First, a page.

Geothermal Academy: Focus Center for Data Collection, Analysis, and Dissemination

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Geothermal Academy: A Pathway for Confirmation of Ground-Source Heat Pumps in the United States. In 2008, Oak Ridge National Laboratory issued a report on geothermal heats pumps (GHPs) focused on the market status, barriers to adoption, and actions to overcome these barriers (Hughes 2008). Of the barriers raised in this report, of the most pressing is the lack of performance and energy usage data for GHPs. Further, an associated barrier is a lack of a fair comparison of the energy usage of conventional heating and cooling systems for the same building. Because of these barriers, we are not able to ... continued below

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114 pages

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Nakagawa, Masami, Ph.D.; Fujiono, Hendro, Ph.D.; McCartney, John S., Ph.D. & Reed, Adam, J.D., Esq. October 31, 2011.

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Geothermal Academy: A Pathway for Confirmation of Ground-Source Heat Pumps in the United States. In 2008, Oak Ridge National Laboratory issued a report on geothermal heats pumps (GHPs) focused on the market status, barriers to adoption, and actions to overcome these barriers (Hughes 2008). Of the barriers raised in this report, of the most pressing is the lack of performance and energy usage data for GHPs. Further, an associated barrier is a lack of a fair comparison of the energy usage of conventional heating and cooling systems for the same building. Because of these barriers, we are not able to say how much energy is used by well-designed GHP systems on a long-term basis, nor are we able to say how better their energy usage is compared to conventional systems. The need for a fair comparison with conventional systems is particularly relevant as modern versions of conventional air conditioners, gas furnaces, and boilers have also incorporated energy saving technologies. As a first step to address this barrier, the Geothermal Academy has developed a framework for data collection. This framework has already been applied to several geothermal installations in Colorado (Nakagawa etal. 2010). The framework classifies data into different categories based on the relevance of the dat to understanding the energy consumption of a GHP system. The categories are: direct energy consumption data, heat exchange performance data, and GHP design parameter data. The main recommendation of this project is to include a minimal data collection system on each heat pump installed in the U.S., capable of measuring the electrical energy consumed, the entering/exiting fluid temperatures, and circulation rates. This is a viable and cost effective solution which will provide performance data, as data collection systems are only a fraction of the cost of a GHP unit and modern GHP units already incorporate sensors to monitor energy usage and the entering and exiting fluid temperatures. Specifically, these sensors are used to control the GHP unit to provide the heat exchange required to provide a desired temperature within a building. Accordingly, it is straightforward for this operational data to be collected to start building a database of GHP performance such that can provide statistically relevant comparison with other heating and cooling systems. In addition to collecting the data, such a system could be easily implemented with a wireless transmitter so that data could be sent to a home PC where it could be transmitted to a central database. Display of the data on a user's PC would provide feedback on the performance of their system which could perhaps refine their use of the system to reach their personal energy goals. Although a system such as that described above has yet to be incorporated directly into commercial GHP systems, it is straightforward and inexpensive to outfit a GHP with a data acquisition system and supplemental sensors. A secondary recommendation is to consider funding a pilot effort that will collect the energy and performance time series data from a representative sample of installations. A preliminary pilot effort was undertaken by the Geothermal Academy at a middle school in Ft. Collins, Colorado, which demonstrated the feasibility and ease of such an effort. A full-scale pilot effort would be most suited to evaluate the performance of GHP installations in different climate settings, preferably focusing on residential, commercial, and public buildings. If a full-scale pilot effort were to be undertaken, it is recommended to also identify large buildings which may incorporate a back-up conventional heating and cooling system in order to provide statistically relevant comparison data to assess the improvement in GHP energy usage over other heating and cooling technologies. Such a data collection system would provide several benefits to the different sectors of society (consumers, installers, policy makers, researchers, utility companies, government regulators) which are concerned with GHP technology and implementation.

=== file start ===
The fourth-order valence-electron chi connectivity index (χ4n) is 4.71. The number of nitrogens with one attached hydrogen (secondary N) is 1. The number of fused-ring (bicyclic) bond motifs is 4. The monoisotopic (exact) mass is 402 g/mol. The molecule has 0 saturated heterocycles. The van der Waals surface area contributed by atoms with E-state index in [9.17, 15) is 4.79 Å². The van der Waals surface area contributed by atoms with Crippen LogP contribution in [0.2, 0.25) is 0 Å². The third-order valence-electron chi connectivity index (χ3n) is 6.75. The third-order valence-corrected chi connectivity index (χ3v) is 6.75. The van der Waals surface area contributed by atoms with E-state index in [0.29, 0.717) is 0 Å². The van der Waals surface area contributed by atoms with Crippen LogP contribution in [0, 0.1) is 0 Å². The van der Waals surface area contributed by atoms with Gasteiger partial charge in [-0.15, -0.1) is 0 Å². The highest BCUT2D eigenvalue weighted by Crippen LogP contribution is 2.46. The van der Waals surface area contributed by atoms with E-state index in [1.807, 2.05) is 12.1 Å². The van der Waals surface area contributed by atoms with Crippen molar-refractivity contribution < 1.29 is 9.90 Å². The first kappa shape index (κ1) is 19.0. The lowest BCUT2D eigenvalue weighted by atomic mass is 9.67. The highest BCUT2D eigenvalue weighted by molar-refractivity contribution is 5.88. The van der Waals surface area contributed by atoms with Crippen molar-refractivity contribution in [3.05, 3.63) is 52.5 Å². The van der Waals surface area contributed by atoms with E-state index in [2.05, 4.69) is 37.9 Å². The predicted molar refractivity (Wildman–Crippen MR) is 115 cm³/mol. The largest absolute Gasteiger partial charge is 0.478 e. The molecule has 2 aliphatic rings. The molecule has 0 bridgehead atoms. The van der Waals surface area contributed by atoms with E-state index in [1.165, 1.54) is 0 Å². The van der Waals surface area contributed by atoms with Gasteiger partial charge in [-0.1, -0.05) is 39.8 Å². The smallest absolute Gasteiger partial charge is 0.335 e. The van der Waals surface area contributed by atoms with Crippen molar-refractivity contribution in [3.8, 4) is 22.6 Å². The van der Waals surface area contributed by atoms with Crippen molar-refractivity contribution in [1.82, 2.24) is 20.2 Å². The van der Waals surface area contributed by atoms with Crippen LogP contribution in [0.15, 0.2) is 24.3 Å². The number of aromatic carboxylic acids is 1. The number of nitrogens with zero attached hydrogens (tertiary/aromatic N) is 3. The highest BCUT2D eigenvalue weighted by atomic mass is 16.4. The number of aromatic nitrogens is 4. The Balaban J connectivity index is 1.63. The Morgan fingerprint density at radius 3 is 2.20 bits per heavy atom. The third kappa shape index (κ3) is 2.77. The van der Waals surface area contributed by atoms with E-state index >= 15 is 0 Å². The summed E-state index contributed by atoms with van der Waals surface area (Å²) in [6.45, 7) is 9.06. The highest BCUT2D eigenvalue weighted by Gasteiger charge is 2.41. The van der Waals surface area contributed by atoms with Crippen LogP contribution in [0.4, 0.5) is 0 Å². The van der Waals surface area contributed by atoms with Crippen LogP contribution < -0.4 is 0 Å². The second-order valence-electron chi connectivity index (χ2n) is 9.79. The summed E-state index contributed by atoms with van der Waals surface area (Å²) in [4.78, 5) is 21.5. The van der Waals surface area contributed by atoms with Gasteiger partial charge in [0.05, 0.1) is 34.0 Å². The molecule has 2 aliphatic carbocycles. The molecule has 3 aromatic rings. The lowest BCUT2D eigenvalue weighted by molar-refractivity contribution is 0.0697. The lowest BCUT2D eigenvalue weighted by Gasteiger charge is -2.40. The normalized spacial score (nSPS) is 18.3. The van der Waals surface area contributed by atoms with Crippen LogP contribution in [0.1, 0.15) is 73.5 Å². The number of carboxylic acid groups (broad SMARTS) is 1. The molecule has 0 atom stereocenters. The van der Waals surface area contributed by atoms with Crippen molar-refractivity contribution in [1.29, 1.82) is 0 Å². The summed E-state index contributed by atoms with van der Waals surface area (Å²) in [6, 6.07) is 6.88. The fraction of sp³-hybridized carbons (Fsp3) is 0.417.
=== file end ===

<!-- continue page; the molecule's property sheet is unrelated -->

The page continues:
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114 pages

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  • Report No.: De-EE0002800-1
  • Grant Number: EE0002800
  • DOI: 10.2172/1045164 | External Link
  • Office of Scientific & Technical Information Report Number: 1045164
  • Archival Resource Key: ark:/67531/metadc828956

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  • October 31, 2011

Added to The UNT Digital Library

  • May 19, 2016, 9:45 a.m.

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  • Dec. 5, 2016, 6:20 p.m.

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Nakagawa, Masami, Ph.D.; Fujiono, Hendro, Ph.D.; McCartney, John S., Ph.D. & Reed, Adam, J.D., Esq. Geothermal Academy: Focus Center for Data Collection, Analysis, and Dissemination, report, October 31, 2011; United States. (digital.library.unt.edu/ark:/67531/metadc828956/: accessed June 23, 2018), University of North Texas Libraries, Digital Library, digital.library.unt.edu; crediting UNT Libraries Government Documents Department.